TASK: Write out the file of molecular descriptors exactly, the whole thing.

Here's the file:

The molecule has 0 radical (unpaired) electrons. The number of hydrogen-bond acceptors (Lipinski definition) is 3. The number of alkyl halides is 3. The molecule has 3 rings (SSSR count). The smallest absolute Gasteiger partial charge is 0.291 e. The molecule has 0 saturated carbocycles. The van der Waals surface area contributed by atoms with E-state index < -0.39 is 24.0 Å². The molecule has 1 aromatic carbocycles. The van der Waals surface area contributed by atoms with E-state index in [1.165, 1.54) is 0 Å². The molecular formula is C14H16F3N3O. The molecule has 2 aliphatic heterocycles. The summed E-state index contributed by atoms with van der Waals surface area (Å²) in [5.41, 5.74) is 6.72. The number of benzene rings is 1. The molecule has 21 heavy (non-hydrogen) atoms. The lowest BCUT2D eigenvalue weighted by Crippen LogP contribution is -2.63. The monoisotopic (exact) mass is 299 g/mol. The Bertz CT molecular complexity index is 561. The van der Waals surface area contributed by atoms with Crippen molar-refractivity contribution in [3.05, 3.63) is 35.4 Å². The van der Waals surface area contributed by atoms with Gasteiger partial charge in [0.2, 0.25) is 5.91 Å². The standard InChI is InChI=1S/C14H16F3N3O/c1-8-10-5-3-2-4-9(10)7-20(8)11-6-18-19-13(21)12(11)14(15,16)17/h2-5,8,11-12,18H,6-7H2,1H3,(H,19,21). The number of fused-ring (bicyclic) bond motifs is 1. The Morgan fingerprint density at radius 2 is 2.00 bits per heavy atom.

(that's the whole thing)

The molecule has 0 radical (unpaired) electrons. The number of hydrogen-bond acceptors (Lipinski definition) is 3. The number of alkyl halides is 3. The molecule has 3 rings (SSSR count). The smallest absolute Gasteiger partial charge is 0.291 e. The molecule has 0 saturated carbocycles. The van der Waals surface area contributed by atoms with E-state index < -0.39 is 24.0 Å². The molecule has 1 aromatic carbocycles. The van der Waals surface area contributed by atoms with E-state index in [1.165, 1.54) is 0 Å². The molecular formula is C14H16F3N3O. The molecule has 2 aliphatic heterocycles. The summed E-state index contributed by atoms with van der Waals surface area (Å²) in [5.41, 5.74) is 6.72. The number of benzene rings is 1. The molecule has 21 heavy (non-hydrogen) atoms. The lowest BCUT2D eigenvalue weighted by Crippen LogP contribution is -2.63. The monoisotopic (exact) mass is 299 g/mol. The Bertz CT molecular complexity index is 561. The van der Waals surface area contributed by atoms with Crippen molar-refractivity contribution in [3.05, 3.63) is 35.4 Å². The van der Waals surface area contributed by atoms with Gasteiger partial charge in [0.2, 0.25) is 5.91 Å². The standard InChI is InChI=1S/C14H16F3N3O/c1-8-10-5-3-2-4-9(10)7-20(8)11-6-18-19-13(21)12(11)14(15,16)17/h2-5,8,11-12,18H,6-7H2,1H3,(H,19,21). The number of fused-ring (bicyclic) bond motifs is 1. The Morgan fingerprint density at radius 2 is 2.00 bits per heavy atom.